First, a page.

The coronavirus pandemic is troublesome enough – but does the politicisation of the crisis only mean more trouble lies ahead in the post-COVID-19 world? From nationalist leaders using the need for order to their advantage to the deepening divisions within the EU, is the full impact of this crisis yet to come?
Last week, Yuval Noah Harari wrote an opinion piece in the Financial Times on the state of the world after the Corona crisis. And in typical Harari fashion, he managed to link the post-corona times to an opportunity for demagogues to stand up amidst crisis and stay on long after.
He wrote how biotechnology could provide us with easy answers to health crises, allowing states to monitor someone’s potential deterioration long before any symptoms pop up, but all the while handing your biological data over to a government with extraordinary powers.
If that sounds rather Orwellian to you, bear in mind that this tends to be the outlook Harari fashions. However well written his bestsellers “Homo Deus” and “Sapiens” are, the ‘intellectual rockstar’ as he is sometimes called, has a tendency for the bleak. To take his words with a pinch of salt, and as a warning not of what will happen, but of what could happen, is therefore paramount.
Until a few days ago, when Viktor Orban’s Hungary passed a law granting him extraordinary powers in ‘times of crisis’ – a time obviously not predetermined considering current affairs. The bill had the whole opposition voting against it, which was a meagre display of voting powers in itself, as it passed with 137 against 53 votes. This bill prohibits by-elections and referenda for as long as the crisis situation endures.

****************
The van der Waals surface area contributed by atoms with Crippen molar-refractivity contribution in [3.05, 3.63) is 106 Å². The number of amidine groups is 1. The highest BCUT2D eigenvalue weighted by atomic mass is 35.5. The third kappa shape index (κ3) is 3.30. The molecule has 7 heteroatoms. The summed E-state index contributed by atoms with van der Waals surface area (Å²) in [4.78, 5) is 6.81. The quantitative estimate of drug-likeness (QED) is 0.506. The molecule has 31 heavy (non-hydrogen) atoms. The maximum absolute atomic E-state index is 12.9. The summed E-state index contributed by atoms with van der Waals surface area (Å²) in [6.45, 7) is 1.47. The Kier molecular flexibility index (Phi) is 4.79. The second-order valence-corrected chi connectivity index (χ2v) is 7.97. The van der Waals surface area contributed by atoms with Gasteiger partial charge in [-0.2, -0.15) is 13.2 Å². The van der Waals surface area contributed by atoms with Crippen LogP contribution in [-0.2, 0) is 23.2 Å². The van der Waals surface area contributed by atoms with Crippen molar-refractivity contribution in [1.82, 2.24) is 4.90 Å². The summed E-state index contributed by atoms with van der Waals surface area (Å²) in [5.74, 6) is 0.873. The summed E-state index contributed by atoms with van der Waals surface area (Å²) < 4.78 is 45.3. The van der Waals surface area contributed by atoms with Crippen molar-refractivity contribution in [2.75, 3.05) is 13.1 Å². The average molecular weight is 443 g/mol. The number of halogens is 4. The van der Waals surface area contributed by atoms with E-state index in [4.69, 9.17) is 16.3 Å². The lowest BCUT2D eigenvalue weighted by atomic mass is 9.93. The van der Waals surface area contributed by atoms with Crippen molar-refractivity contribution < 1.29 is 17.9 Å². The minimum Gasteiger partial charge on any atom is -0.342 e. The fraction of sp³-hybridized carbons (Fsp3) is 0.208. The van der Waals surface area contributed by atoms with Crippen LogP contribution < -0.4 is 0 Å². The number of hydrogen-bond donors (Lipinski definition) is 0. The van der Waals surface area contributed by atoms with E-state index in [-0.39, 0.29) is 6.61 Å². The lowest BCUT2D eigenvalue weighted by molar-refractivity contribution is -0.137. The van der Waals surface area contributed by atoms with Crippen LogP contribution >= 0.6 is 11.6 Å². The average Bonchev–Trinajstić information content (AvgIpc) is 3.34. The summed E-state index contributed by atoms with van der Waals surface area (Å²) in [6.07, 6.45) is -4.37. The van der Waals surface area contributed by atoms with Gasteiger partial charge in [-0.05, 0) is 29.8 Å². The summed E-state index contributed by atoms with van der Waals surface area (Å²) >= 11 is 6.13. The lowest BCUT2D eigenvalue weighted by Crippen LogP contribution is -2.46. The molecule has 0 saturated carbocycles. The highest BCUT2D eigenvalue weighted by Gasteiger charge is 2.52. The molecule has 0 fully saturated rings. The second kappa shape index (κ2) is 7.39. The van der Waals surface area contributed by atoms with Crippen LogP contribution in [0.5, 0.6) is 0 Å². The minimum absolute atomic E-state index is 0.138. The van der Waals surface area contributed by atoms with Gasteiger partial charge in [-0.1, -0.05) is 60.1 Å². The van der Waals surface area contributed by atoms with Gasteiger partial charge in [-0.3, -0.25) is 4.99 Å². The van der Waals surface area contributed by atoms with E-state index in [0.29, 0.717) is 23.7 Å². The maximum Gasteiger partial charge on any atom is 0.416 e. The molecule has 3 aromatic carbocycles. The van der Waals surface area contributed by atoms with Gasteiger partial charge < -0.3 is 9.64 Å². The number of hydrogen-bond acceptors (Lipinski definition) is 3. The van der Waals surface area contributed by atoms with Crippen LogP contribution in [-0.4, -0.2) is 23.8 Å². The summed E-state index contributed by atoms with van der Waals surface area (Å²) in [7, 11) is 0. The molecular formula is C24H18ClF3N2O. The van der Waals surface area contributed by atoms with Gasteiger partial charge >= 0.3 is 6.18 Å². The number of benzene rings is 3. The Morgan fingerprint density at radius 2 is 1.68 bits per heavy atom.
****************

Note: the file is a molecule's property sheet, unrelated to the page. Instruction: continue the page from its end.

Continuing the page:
Although the biotechnological superstate remains hypothetical, these developments do not bode well for the future of democracy. In addition, it seems as though Orban also read Harari’s piece, as he appeared to act with the main take away in mind:
‘A self-motivated and well-informed population is usually far more powerful and effective than a policed, ignorant population.’
Now I’m guessing Orban saw the chance of being able to go as far as implanting biosensors in his people as slim, and instead acted on the ‘well-informed’ part: His bill aims to fight off ‘misinformation,’ but by effectively restricting free speech – with penalties ranging to up to five years in prison. This example clearly sets out how a crisis like this one can be a danger for democracy.
In Belgium, a country often considered ‘ungovernable,’ decisions are being taken in light of the Corona crisis in timespans that would be unthinkable under ‘normal’ circumstances. This is not an undemocratic way to govern, but it shows that in this crisis, the short-term action tends to prevail.
It also gives little hope for a rethinking of society where it should, after this crisis passes. The EPP showed their potential for respecting the absolute values of democracy and free speech, as thirteen Christian-democratic parties signed an open letter requesting the Hungarian Fidesz Party to be kicked out of the EU Fraction.
A crisis like this one tends to put a lot of things in perspective. In Belgium, the squabbles between Flemish and French-speaking, and between left and right were quickly put aside in reacting to the needs of the people. However, infringing on democratic values ought not to be a part of such a game plan.
In the volatile times we find ourselves in, with an impending financial crisis looming, it bodes well for us all to keep certain values in mind would we want to move past this era in history.